|13 CURIOUSLY SMALL STARS IN A MEDALLION CONFIGURATION, ON A SMALL-SCALE FLAG OF THE 1890-1900 ERA, WITH WONDERFUL PRESENTATION
|Frame Size (H x L):||36.25" x 45.25"|
|Flag Size (H x L):||24" x 33.5"|
|13 star flag of the type made from roughly the last decade of the 19th century through the first quarter of the 20th. The stars are arranged in a medallion configuration, with a single, center star and four flanking corner stars. Most 13-star, flags of this period have a less-desirable, staggered row design with stars arranged in counts of 3-2-3-2-3. Medallion patterns, like this one, seem to comprise about 20% of such flags that were produced during this era.
On this particular flag, the stars are curiously small in scale in proportion to the size of the flag, which adds an interesting element to its visual appearance. A bit more crude than the typical example, the flag has a nice, early, and somewhat more whimsical presentation than others of its kind. These features suggest that it is among the earliest examples of small 13 star flags of this general form and construction, probably made in the 10-year time frame between 1890 and 1900. Though unsigned, like most flags of this period, I have owned examples of this peculiar variety previously. This type is sometimes found without a hoist binding, purposely meant to be tacked to a staff as opposed to tied with rope or twine, which is not the norm among wool flags with pieced-and-sewn construction in any period but is more indicative of the 19th century.
Why 13 Stars? As the number of stars grew with the addition of new states, it became more and more difficult to fit their full complement on a small flag. The stars would, by necessity, have to become smaller, which made it more and more difficult to view them from a distance as individual objects. The fear was that too many stars would become one white mass and distort the ability to identify American ships on the open seas. The U.S. Navy used 13 stars on its small-scale flags for precisely this reason. This was, of course, the original number of stars on the first American national flag, by way of the First Flag Act of 1777, and equal to the number of original colonies that became states.
For all practical purposes, commercial flag-makers simply didn't produce flags with pieced-and-sewn construction that were 3 to 4 feet in length before the 1890's. There are exceptions to this rule, but until this time, the smallest sewn flags were approximately 6 feet on the fly. The primary use had long been more utilitarian than decorative, and flags needed to be large to be effective as signals. But private use grew with the passage of time, which led to the need for long-term use flags of more manageable scale.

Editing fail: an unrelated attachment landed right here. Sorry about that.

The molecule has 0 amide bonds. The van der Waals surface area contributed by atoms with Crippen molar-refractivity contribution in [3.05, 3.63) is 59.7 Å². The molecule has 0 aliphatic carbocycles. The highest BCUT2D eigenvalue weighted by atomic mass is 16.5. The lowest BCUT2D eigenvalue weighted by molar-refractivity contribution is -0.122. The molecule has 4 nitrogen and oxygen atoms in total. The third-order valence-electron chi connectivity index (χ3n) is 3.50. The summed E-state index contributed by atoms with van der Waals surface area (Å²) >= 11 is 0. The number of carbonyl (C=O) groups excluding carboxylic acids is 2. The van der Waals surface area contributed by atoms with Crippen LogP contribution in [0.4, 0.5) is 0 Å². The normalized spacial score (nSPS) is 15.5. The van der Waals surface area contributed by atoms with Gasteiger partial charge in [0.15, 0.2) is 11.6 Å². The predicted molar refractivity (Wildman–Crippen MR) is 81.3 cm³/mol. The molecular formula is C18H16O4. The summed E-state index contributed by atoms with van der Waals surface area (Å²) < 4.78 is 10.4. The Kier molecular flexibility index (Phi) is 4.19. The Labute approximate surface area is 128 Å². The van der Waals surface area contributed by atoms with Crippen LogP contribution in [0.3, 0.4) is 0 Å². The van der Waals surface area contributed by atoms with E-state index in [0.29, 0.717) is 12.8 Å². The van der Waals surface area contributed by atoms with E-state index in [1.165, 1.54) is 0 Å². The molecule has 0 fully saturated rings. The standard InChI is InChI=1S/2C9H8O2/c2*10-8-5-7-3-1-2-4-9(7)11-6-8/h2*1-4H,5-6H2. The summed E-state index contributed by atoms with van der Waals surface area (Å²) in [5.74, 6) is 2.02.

Beginning around 1890, flag-makers began to produce smaller flags for the first time in large quantities, typically measuring either 2 x 3 feet (like this example) or 2.5 x 4 feet. Applying the same logic as the U.S. Navy, they chose the 13 star count rather than the full complement of stars, for sake of ease and visibility. Any flag that has previously been official, remains so according to the flag acts, so even today 13 star flags remain official national flags of the United States of America.
The 13 star count has been used throughout our nation's history for a variety of other purposes. 13 star flags were hoisted at patriotic events, including Lafayette’s visit in 1825-26, the celebration of the nation's centennial in 1876, and the Sesquicentennial in 1926, as well as for annual celebrations of Independence Day. They were displayed during the Civil War, to reference past struggles for American liberty, and were used by 19th century politicians in political campaigning. The use of yachting ensigns with a wreath of 13 stars surrounding a fouled anchor, which allowed pleasure boats to bypass customs between 1848 and 1980, persists today without an official purpose.
Construction: The canton and stripes of the flag are made of wool bunting that has been pieced with machine stitching. The cotton stars were double-appliquéd (applied to both sides) with a zigzag machine stitch. There is a canvas binding along the hoist with two brass grommets.
Mounting: The flag has been hand-stitched to 100% natural fabrics for support on every seam and throughout the star field. Fabrics of similar coloration were chosen for masking purposes. The flag was then hand-stitched to a background of twill cotton, black in color, which was washed to reduce excess dye. An acid-free agent was added to the wash to further set the dye and the fabric was heat-treated for the same purpose. The mount was then placed in a black-painted, hand-gilded and distressed Italian molding. The glazing is U.V. protective Plexiglas.
Condition: There is minor mothing throughout, minor bleeding of the red dye along and adjacent to the white seams, and there is minor soiling on the hoist binding and stars. There are darning repairs toward the fly end of the 5th and 6th red stripes, one of which was accompanied by a small patch on the reverse, and near the hoist end of the last red stripe. These are far more endearing than distracting and actually add to the presentation. Many of my clients prefer early flags to show their age and history of use.
|Collector Level:||Intermediate-Level Collectors and Special Gifts|
|Flag Type:||Sewn flag|
|Earliest Date of Origin:||1890|
|Latest Date of Origin:||1900|
|State/Affiliation:||13 Original Colonies|
|Price:||Please call (717) 676-0545 or (717) 502-1281|